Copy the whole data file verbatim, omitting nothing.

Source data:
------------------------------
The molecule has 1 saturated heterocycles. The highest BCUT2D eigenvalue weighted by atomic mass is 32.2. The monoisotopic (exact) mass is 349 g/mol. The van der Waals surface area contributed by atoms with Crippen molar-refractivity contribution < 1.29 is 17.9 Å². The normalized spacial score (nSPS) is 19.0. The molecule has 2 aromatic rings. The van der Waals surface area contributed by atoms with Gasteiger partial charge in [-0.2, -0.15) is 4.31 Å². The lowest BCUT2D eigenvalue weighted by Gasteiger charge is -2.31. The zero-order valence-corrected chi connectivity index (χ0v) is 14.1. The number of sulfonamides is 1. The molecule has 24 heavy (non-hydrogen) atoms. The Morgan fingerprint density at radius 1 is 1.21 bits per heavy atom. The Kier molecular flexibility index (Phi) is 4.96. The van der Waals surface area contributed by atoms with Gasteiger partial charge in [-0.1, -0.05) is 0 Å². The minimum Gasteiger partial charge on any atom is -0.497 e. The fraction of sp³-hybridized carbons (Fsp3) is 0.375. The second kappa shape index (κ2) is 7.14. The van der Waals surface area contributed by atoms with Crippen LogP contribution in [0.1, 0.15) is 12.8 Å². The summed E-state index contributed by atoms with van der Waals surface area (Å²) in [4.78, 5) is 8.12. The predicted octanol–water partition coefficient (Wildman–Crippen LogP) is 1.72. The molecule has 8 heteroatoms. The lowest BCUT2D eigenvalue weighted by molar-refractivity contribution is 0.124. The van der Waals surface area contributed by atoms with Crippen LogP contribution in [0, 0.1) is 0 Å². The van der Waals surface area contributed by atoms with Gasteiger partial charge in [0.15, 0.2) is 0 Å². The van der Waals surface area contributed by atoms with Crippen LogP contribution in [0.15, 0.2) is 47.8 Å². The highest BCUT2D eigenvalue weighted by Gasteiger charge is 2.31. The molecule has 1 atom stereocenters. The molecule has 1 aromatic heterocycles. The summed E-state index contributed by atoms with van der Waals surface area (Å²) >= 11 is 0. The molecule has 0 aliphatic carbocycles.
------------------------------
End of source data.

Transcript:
The molecule has 1 saturated heterocycles. The highest BCUT2D eigenvalue weighted by atomic mass is 32.2. The monoisotopic (exact) mass is 349 g/mol. The van der Waals surface area contributed by atoms with Crippen molar-refractivity contribution < 1.29 is 17.9 Å². The normalized spacial score (nSPS) is 19.0. The molecule has 2 aromatic rings. The van der Waals surface area contributed by atoms with Gasteiger partial charge in [-0.2, -0.15) is 4.31 Å². The lowest BCUT2D eigenvalue weighted by Gasteiger charge is -2.31. The zero-order valence-corrected chi connectivity index (χ0v) is 14.1. The number of sulfonamides is 1. The molecule has 24 heavy (non-hydrogen) atoms. The Morgan fingerprint density at radius 1 is 1.21 bits per heavy atom. The Kier molecular flexibility index (Phi) is 4.96. The van der Waals surface area contributed by atoms with Gasteiger partial charge in [-0.1, -0.05) is 0 Å². The minimum Gasteiger partial charge on any atom is -0.497 e. The fraction of sp³-hybridized carbons (Fsp3) is 0.375. The second kappa shape index (κ2) is 7.14. The van der Waals surface area contributed by atoms with Crippen LogP contribution in [0.1, 0.15) is 12.8 Å². The summed E-state index contributed by atoms with van der Waals surface area (Å²) in [4.78, 5) is 8.12. The predicted octanol–water partition coefficient (Wildman–Crippen LogP) is 1.72. The molecule has 8 heteroatoms. The lowest BCUT2D eigenvalue weighted by molar-refractivity contribution is 0.124. The van der Waals surface area contributed by atoms with Crippen LogP contribution in [0, 0.1) is 0 Å². The van der Waals surface area contributed by atoms with Gasteiger partial charge in [0.15, 0.2) is 0 Å². The van der Waals surface area contributed by atoms with Crippen LogP contribution in [0.15, 0.2) is 47.8 Å². The highest BCUT2D eigenvalue weighted by Gasteiger charge is 2.31. The molecule has 1 atom stereocenters. The molecule has 1 aromatic heterocycles. The summed E-state index contributed by atoms with van der Waals surface area (Å²) >= 11 is 0. The molecule has 0 aliphatic carbocycles.